Googlebot

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A Googlebot is a search bot used by Google. It collects documents from the web to build a searchable index for the Google search engine. Googlebot has two versions, deepbot and freshbot. Deepbot, the deep crawler, tries to follow every link on the web and download as many pages as it can to the Google indexers. It completes this process about once a month. Freshbot crawls the web looking for fresh content.

Googlebot behaving badly

On a very small percentage of customer sites (less than .01%), the Google crawler will get caught in a loop and it ends up hitting those sites pretty hard.

Even if not in a loop, Googlebot will hit every page in your site, so any code that exists, will be run! And if that barely-used code makes things go haywire when accessed.. we have a problem! In these cases it can cause really poor server performance - or even crash your a server. It's not uncommon for a crazy out-of-control script being hit by Googlebot to use 50% or more of both CPUs on a shared hosting server!

When faced with a loady server, we track down the culprit by checking access.logs for activity. Here's how we look at the last 10,000 entries, ordered by IP:

tail -10000 access.log| awk '{print $1}' | sort | uniq -c |sort -n

That gives us something that looks like this:

364 65.214.44.72
436 64.172.17.3
657 204.74.126.70
1847 66.249.66.167

When we see 66.249 we immediately know who it is:

host 66.249.66.167
Name: crawl-66-249-66-167.googlebot.com
Address: 66.249.66.167

1800 connections is generally quite a bit more than what's necessary to index a customer site.

Occasionally it's the one-click "Gallery" with the slideshow function turned on; in those cases we'll just block the bot from the gallery. However, often it's just churning through the entire site over and over... in those cases we have only a few options:

  • Let the site stay up and crash/slow the server.

(We really can't... there are hundreds of other users who would suffer!)

  • Disable the site.

(The customer usually doesn't want this though!)

  • Disable the customer's entire account.

(That's harsh!)

  • Have the customer fix their site's inefficiencies.

(In the meantime.. though?)

(You have your own server now, let it crash!)

  • Block Googlebot via .htaccess from visiting that site.

(Hooray! If you can fix your site, or Googlebot start to behave, the block can be removed.)

While we have received less-than-ecstatic feedback from customers for taking that last option it's really the best available!

Don't worry, if we do block Googlebot, we always make sure that actually was the problem afterwards, and notify the customer so that they are aware of the change and what their options are at that point.

Our ultimate goal is to provide the best service possible, and a broken spider/a broken site that crashes a server makes everybody unhappy!

What can I do about Googlebot?

If your site is not meshing well with the Google crawler for some reason there are a few possible solutions. First off, if DreamHost has brought it to your attention then it's something that is causing stability issues on your server (this is quite rare but does happen to a fraction of a fraction of a percent of the sites we serve up). That being the case it's not going to be something that can be allowed to continue. Here are the various ways to address it:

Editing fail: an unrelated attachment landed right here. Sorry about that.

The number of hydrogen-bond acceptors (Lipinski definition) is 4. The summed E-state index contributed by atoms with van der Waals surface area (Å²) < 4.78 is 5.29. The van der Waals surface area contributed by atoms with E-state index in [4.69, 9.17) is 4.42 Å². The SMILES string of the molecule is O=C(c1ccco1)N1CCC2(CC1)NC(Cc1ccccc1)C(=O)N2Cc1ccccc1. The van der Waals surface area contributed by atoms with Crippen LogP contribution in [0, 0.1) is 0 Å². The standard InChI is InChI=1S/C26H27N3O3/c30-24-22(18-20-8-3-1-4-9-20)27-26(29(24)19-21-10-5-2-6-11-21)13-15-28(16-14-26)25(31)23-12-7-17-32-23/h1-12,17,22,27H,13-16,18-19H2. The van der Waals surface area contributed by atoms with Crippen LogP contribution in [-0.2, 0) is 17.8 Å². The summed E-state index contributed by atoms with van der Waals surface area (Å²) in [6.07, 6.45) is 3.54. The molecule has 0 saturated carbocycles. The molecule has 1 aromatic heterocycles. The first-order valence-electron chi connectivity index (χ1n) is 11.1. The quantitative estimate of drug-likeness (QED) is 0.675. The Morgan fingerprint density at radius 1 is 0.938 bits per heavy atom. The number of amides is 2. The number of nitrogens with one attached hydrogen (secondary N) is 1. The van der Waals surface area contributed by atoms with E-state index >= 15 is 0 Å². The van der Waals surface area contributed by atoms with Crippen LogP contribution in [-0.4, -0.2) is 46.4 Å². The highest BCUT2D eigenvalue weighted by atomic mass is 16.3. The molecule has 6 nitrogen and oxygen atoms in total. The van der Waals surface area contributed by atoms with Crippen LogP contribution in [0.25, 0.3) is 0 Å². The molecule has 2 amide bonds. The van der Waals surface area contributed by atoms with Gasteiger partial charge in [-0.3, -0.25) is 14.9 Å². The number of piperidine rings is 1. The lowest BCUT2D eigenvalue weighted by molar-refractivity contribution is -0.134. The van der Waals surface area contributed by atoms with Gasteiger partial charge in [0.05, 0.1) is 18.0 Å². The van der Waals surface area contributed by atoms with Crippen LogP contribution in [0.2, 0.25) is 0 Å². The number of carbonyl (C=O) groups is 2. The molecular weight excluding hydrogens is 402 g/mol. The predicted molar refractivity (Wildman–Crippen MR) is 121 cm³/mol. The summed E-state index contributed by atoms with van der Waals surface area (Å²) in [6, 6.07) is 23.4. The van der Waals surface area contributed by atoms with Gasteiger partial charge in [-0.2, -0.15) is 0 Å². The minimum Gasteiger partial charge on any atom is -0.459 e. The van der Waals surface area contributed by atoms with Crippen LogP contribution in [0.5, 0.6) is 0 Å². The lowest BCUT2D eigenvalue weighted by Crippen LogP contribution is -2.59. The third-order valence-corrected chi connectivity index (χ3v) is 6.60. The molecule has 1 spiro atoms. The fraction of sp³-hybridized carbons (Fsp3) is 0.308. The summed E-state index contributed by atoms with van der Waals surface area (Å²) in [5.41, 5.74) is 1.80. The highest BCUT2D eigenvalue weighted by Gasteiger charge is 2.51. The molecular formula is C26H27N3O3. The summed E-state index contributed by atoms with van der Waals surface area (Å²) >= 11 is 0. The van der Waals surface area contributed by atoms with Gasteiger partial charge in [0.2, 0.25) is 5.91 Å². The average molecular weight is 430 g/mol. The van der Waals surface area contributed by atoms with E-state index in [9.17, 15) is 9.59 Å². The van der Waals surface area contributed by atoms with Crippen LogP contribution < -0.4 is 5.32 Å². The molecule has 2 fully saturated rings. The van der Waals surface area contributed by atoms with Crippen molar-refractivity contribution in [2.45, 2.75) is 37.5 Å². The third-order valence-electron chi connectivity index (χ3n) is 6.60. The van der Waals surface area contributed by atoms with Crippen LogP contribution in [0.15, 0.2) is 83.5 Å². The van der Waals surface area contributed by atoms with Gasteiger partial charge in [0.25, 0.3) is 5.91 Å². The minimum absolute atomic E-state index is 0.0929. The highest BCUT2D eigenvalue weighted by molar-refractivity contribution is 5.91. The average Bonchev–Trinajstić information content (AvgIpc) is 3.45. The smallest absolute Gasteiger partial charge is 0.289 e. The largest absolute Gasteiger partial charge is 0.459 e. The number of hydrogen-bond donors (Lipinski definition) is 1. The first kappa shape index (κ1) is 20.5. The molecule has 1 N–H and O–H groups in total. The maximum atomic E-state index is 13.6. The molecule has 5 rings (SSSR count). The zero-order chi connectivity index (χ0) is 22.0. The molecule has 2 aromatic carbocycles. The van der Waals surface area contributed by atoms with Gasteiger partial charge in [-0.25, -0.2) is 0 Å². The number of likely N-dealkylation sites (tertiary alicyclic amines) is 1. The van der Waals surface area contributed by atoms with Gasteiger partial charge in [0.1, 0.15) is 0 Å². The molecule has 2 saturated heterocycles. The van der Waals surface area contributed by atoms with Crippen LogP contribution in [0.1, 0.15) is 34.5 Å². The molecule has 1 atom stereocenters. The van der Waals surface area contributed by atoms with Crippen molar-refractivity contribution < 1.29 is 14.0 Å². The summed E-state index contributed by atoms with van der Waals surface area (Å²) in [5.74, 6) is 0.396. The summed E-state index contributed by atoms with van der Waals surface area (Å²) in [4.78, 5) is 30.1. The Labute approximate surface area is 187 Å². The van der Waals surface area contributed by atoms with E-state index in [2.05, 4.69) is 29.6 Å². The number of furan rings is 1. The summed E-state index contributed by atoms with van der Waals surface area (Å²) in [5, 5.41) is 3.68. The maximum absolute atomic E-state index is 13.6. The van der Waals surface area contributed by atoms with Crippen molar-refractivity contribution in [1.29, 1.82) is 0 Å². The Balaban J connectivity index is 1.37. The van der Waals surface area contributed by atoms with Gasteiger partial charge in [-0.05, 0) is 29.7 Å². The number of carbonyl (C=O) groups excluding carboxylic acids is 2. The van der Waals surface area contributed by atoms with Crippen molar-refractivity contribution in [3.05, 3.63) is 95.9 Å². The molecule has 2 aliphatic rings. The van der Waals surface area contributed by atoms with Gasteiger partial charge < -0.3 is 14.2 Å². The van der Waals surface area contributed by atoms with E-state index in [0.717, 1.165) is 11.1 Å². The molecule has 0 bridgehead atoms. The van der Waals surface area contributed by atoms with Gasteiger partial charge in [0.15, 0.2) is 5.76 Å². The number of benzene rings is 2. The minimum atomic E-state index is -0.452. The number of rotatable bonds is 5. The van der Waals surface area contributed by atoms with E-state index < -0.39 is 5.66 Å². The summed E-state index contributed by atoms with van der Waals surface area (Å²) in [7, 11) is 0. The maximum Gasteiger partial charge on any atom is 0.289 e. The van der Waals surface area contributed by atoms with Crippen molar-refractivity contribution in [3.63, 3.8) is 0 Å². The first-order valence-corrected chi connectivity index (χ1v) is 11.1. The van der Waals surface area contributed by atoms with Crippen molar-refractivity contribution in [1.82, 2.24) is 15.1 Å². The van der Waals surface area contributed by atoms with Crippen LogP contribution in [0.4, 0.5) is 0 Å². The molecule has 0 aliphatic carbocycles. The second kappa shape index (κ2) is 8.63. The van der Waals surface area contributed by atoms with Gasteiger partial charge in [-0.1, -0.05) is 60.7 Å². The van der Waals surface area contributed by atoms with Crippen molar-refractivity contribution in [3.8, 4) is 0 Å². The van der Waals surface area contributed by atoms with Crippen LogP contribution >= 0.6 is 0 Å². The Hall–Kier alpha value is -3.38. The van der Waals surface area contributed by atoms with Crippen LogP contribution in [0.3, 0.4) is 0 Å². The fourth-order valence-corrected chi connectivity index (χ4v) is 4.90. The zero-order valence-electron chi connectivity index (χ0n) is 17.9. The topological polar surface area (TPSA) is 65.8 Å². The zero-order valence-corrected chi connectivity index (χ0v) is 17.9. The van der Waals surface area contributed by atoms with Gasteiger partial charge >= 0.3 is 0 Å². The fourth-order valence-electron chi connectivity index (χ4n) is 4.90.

-upgrade the account to a service plan that can support the added activity (if your site must be indexed that's fine, we just need you on a plan that can support the additional CPU and memory usage involved)

-block the Google crawler (this can be just from the folder where it is hitting the site excessively as happens with Gallery slideshow - if that is in a 'gallery' subfolder there is no need to block Google from the entire site, it just needs to have access to the gallery folder revoked)

-work with Google: this actually works, they are reasonably responsive if you have set up up your webmaster (http://www.google.com/webmasters/) account - just avoid trying to simply slow the crawl with their tools as that option is not indefinite, you really need to get a hold of them and have them determine what is causing the interaction with your site

Gallery Slideshow

If you're running a Gallery on your site, one of the most common Googlebot problems is with it trying to index the slideshow. It's so much of a problem, that the good people at Gallery have a page dedicated on how to prevent this from happening:

http://codex.gallery2.org/Gallery2:How_to_keep_robots_off_CPU_intensive_pages

Pages such as slideshow are very CPU intensive. To an indexing robot they are also totally useless 
since the information they provide is redundant. So the administrator has every reason to keep the 
robots from visiting such pages.

Using URL rewrite module, the default slideshow URL is the following form:
"/v/my_album/my_sub_album/my_photo.jpg/slideshow.html". The problem is that there is no way to 
exclude that sort of URL in robots.txt syntax. In order to make the URL excludable, some URL 
rewriting is required.

There is no need for fiddling with mod_rewrite directly as the nifty rewrite module can handle the 
details itself. By default the "View Slideshow" rewrite target is "v/%path%/slideshow.html". The 
constant slideshow URL mark ("/slideshow.html") is on the right side of the variable path ("%path%") 
and this is why we could not express the slideshow ban in robots.txt syntax. Reversing this order 
will provide us with an excludable URL.

So change the rewrite target for "View Slideshow" from "v/%path%/slideshow.html" to "v/slideshow/%path%".

Then add "Disallow: /v/slideshow/" to your robots.txt. If you use the PATH_INFO mode of URL rewrite 
module then this will be "Disallow: /main.php/v/slideshow/".

And that's it: no more spiders hogging your precious resources in vain!

See Also

External link